S&P cut its outlook for Anadarko Petroleum Corp, which has a 25 percent stake in the ill-fated well, to stable from positive, saying it is "potentially liable for significant costs and liabilities relating to the clean-up."

    Other companies involved are Transocean, owner of the rig that caught fire and collapsed; Cameron International, which supplied the failed blow-out preventer for the well; and Halliburton, which helped cement in place the blown-out well.

    Hayward a $75 million legal cap on its cleanup and compensation liabilities under federal law, which some U.S. lawmakers now want to raise, would not be a limit for BP.

    BP shares dropped 2.3 percent in London on Friday, less than the broad STOXX Europe 600 Oil and Gas index which fell 3.8 percent. In New York, BP's American Depository Receipts sank 2.7 percent.

    The spill threatens an economic and ecological disaster on tourist beaches, wildlife refuges and fishing grounds in Louisiana, Mississippi, Alabama and Florida. It has forced Obama to rethink plans to open more waters to drilling.

    At least 5,000 barrels (210,000 gallons/795,000 litres) have poured into the Gulf each day since the well ruptured.

    A sheen of oil has engulfed much of the Chandeleur Islands, barrier islands that are part of Louisiana's Breton National Wildlife Refuge, the first confirmation of the oil slick hitting land. Some oiled birds have been found in recent days.

    The Breton refuge was closed to the public after a silver sheen and emulsified oil reached the shoreline, the U.S. Fish & Wildlife Service said. Altogether, crude from the spill could hit 24 national wildlife refuges.

    A Reuters photographer, on a flyover of the coast, saw a band of oil, orange in color and about a mile or two long, running parallel to shore about 17 miles (27 km) south of barrier islands off Mississippi's mainland.

    Numerous black blobs, possibly emulsified tar, were visible just below the surface in shallow water near some marsh coast to the east of the Chandeleur Islands.

    U.S. authorities on Friday modified and expanded the boundaries of the area closed to fishing as a result of the spill, and extended restrictions for another 10 days, to May 17. The closed area represents almost 4.5 percent of Gulf of Mexico federal waters, up from slightly less than 3 percent included in the original ban.

    "This oil spill was the last thing we needed," Lance Nacio, a shrimper with Anna Marie Seafood in Dulac, Louisiana, said on a call with reporters. "I think this is going to devastate the industry which was already tattered by low dockside prices."

    Kevin Begos, a seafood industry spokesman in Apalachicola, Florida, said dealers in his area have seen orders drop. "Right now, it's mostly fear, because oil hasn't come here yet," Begos said.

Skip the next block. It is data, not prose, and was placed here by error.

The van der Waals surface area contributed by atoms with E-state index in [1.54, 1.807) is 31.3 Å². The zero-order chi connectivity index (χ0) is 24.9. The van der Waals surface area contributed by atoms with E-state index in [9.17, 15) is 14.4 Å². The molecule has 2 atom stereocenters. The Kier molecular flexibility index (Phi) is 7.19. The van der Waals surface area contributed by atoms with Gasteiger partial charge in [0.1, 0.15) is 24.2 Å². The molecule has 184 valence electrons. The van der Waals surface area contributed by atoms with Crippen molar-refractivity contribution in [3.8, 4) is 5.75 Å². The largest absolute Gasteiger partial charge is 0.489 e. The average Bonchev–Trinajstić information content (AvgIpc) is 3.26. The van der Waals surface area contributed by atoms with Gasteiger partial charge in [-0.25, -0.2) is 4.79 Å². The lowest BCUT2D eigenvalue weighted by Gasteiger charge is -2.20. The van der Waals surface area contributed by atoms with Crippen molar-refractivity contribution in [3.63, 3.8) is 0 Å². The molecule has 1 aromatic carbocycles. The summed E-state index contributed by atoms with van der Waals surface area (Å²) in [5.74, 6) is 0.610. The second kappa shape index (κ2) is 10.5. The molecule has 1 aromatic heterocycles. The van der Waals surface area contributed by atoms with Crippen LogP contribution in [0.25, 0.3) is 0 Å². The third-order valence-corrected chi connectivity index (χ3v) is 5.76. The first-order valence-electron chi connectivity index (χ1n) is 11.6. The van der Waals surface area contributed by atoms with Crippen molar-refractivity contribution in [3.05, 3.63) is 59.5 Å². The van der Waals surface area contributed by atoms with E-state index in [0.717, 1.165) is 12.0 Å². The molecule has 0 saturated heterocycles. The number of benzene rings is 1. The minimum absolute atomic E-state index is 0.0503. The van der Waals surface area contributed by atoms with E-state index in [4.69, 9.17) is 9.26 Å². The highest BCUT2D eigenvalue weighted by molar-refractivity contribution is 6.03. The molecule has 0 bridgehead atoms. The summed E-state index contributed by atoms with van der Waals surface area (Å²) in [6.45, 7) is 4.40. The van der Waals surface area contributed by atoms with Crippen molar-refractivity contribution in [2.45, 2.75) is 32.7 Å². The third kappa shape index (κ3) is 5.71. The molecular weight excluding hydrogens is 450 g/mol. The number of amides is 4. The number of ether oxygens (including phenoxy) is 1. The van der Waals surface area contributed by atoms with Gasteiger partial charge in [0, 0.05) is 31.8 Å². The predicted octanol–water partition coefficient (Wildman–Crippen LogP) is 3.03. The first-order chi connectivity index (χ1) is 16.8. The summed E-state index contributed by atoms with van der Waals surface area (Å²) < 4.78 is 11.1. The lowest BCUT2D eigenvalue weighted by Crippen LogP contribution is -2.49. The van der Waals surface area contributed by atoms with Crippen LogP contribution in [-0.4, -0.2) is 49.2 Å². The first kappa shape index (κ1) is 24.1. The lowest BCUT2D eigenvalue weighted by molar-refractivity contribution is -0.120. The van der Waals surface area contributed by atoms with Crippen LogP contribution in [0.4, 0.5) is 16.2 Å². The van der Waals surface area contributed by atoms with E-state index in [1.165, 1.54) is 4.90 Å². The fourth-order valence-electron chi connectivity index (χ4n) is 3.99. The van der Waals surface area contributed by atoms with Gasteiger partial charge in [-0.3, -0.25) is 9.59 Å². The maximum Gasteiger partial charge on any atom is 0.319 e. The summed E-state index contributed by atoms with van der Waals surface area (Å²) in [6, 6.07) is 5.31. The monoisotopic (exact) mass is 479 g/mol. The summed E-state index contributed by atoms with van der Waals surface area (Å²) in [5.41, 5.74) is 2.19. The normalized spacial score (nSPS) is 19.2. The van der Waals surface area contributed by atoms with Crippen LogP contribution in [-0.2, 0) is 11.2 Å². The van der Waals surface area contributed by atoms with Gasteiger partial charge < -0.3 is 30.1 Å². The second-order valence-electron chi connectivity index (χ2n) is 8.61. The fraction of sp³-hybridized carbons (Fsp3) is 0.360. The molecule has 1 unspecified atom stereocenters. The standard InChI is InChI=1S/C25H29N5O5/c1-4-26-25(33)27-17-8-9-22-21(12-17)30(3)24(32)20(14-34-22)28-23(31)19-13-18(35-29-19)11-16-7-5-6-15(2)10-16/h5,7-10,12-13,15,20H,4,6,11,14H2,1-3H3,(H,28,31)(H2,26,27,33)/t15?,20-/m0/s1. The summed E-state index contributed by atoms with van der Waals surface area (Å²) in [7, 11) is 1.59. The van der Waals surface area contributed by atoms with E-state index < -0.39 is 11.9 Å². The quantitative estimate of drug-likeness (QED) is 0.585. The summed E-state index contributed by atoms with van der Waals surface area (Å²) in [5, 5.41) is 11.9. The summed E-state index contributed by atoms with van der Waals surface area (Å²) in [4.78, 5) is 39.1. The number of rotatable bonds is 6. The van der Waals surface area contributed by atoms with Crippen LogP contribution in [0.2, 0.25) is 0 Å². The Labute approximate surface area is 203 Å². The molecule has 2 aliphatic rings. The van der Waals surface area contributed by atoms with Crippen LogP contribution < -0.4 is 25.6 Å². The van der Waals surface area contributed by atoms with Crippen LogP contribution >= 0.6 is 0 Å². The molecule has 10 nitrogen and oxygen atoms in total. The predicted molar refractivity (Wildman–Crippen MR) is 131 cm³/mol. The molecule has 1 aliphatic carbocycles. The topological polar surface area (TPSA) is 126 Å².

Alabama tourism officials planned an ad campaign to let tourists know the beaches were still clean and encourage them not to cancel their vacation plans.

    Fears of massive shipping problems in the Gulf of Mexico have not panned out. Shippers and ports are prepared to clean vessels that move through the oily waters, but so far ships have passed through without contamination.

    (Additional reporting by Matt Bigg in Venice, Louisiana; Matt Daily in New York; Tom Bergin in London; Anna Driver, Bruce Nichols and Chris Baltimore in Houston; Tom Brown and Pascal Fletcher in Miami; Karen Brettell in New York; Steve Gorman and Brian Snyder in Mobile, Alabama; and Richard Cowan in Washington; writing by Jeffrey Jones, John Whitesides and Ros Krasny; editing by Eric Beech)

    Kristen hates getting criticised on red carpet

    London, May 8 (IANS) Hollywood actress Kristen Stewart says she hates the criticism she receives for her downcast expressions on the red carpet, which she believes is an uncontrollable response to the people around her.

    'People say that I'm miserable all the time. It's not that I'm miserable, it's just that somebody's yelling at me. I literally, sometimes, have to keep myself from crying. It's a physical reaction to the energy that's thrown at you,' femalefirst.co.uk quoted Stewart as saying.

    Kristen also insisted most of the negative comments she receives are unjustified because she is passionate about her profession.

    Ambani Gas row: SC favours Mukesh

    A three-judge Supreme Court bench, headed by Chief Justice K G Balakrishnan who demits office on Tuesday, favoured Mukesh Ambani in the high voltage gas pricing and supply dispute between Reliance Industries (RIL) and Reliance Natural Resources (RNRL).

    Chief Justice supported Sathasivam's judegement. Justice Sathasivam said that the brothers need to re-noegtiate the MoU in six weeks as the family MoU was not binding. It added that gas was a national asset and the government will finally decide on the pricing. However Justice Reddy disagreed with the judgement.

    The case is one of India's biggest corporate battles. RIL had appealed to the apex court after the Bombay High Court ruled in favour of RNRL.

    Sathasivam in his verdict said RNRL is entitled to get 28 million cubic meters a day from RIL's eastern offshore KG-D6 fields at $2.34 per mmBtu, a price 44% lower than government-approved rates.